So the morning she announced my name in conjunction with her more sensitive and somewhat hyper horse’s name my jaw dropped. Clearly this was a mistake. My panicked eye met her calm one and she nodded. No mistake. The kitchen door slammed shut before I could confirm that I had really heard right, but my friends’ excited jabbering confirmed it for me.

I was riding her high strung, sensitive, very big, show horse.

I headed out to the field and all I could think was “She wouldn’t have assigned me this horse if she didn’t think I could do this.” I said it again, and again, and again. And hours later, as her horse cantered out of control through the woods, my rather small body bouncing around in his saddle, following diligently in his mistresses’ other horse’s footsteps, I kept repeating those same words to myself.

I doubt I was ever in control of that powerful beast that day. He was calling the shots, but he let me pretend I was, even as he brushed a tad close to a couple trees, just to see if I could really hold on. He followed her, taking me with him. He stopped when she did. He went where she went. And no one knew I had no clue what I was doing. Before I got on I decided to fake it as long as I could, with the secret hope that maybe faking it would be the same thing as making it.

To all extents and purposes it did.

Years later I find myself in a similar situation. I’ve been offered a job that feels out of my league, but the person who gave it to me really seems to believe in my ability to succeed. With every decision I make I chant “She thinks I can do this. She thinks I can do this.” and I do it. I’m faking it ’till I really make it. Which I’m hoping is soon because the stress of pretending is taking a toll on me.

I’m getting on this horse, I’m going to hold on no matter how hard he tries to throw me, and hopefully somewhere before the end of the ride I’ll figure out how to steer and take control.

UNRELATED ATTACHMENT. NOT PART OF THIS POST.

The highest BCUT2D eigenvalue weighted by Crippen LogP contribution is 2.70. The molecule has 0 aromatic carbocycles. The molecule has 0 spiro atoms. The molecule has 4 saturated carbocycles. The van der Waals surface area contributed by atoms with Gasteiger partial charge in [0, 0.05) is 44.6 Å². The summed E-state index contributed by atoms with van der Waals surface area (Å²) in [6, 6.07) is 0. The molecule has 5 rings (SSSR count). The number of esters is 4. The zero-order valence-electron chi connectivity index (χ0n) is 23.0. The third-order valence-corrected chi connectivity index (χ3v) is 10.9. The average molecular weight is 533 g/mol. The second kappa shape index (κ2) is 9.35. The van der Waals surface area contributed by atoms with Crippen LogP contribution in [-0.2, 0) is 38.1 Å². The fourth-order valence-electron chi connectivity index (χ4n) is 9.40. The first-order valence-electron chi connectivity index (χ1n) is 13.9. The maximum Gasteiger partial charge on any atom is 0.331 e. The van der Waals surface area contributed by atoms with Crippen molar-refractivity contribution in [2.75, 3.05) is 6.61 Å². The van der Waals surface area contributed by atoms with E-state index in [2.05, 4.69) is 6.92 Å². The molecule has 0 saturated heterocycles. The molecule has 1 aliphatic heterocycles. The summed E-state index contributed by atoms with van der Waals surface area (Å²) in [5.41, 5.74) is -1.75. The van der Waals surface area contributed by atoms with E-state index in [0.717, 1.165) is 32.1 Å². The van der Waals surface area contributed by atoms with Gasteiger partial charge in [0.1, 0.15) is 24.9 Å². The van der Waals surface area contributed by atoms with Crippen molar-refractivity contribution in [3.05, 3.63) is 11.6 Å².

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And another runner is born.

standard October 22, 2008 3 responses

I set out and let my feet fly over the uneven pavement. In the dark I can barely see the sticky dark seeds that the Japanese plum trees shed all over our neighborhood, but I can feel the brittle shells crush under the soles of my high tech sneakers as my feet pound the sidewalk.

At the end of the street I hesitate; walk or run? When I first started out I used to walk every other block, but tonight I don’t want to stop so I race on down another block and at the next street corner I keep going. Halfway down the third block I remember that I should probably pace myself. Overtiring my body will just backfire. So, despite the urge to keep running and the headiness of not needing to slow to catch my breath, I slow and catch my breath.

At the next corner I pick up the pace again. For a moment my thighs threaten to start hurting and I worry that my legs are going to start to feel leaden, but unexpectedly the feeling passes and I marvel at the strength that emanates from my legs instead. What a difference just a few weeks can make.

Look at me go! Who is this girl? A month ago she couldn’t hobble down the block. Now she’s running twice as much as walking and she isn’t hating every step she takes!

My route is mapped out in my head and I barely slow as I run around the blocks. My heart is beating fast and my breath is heavy, but I am by no means heaving. I want to pat myself on the back for doing so well, but it would break my stride. I walk every third block and I breathe easy, enjoying being out late in the dark neighborhood. Fellow late night runners cross my path and I nod a complicit hello to them. It feels great to be a part of this secret society.

Last night I ran further than ever before, and when I spied the corner I used struggle to reach, instead of straggling to a stop I picked up the pace and pushed on. I ran up the last block and stopped in front of our house. As I stretched my calves I basked in the glow of my accomplishment, proud that I kept on going when I really wanted to quit. Tomorrow I’m adding another block to my route and I might even research that ½ marathon I keep promising myself I’ll run next fall.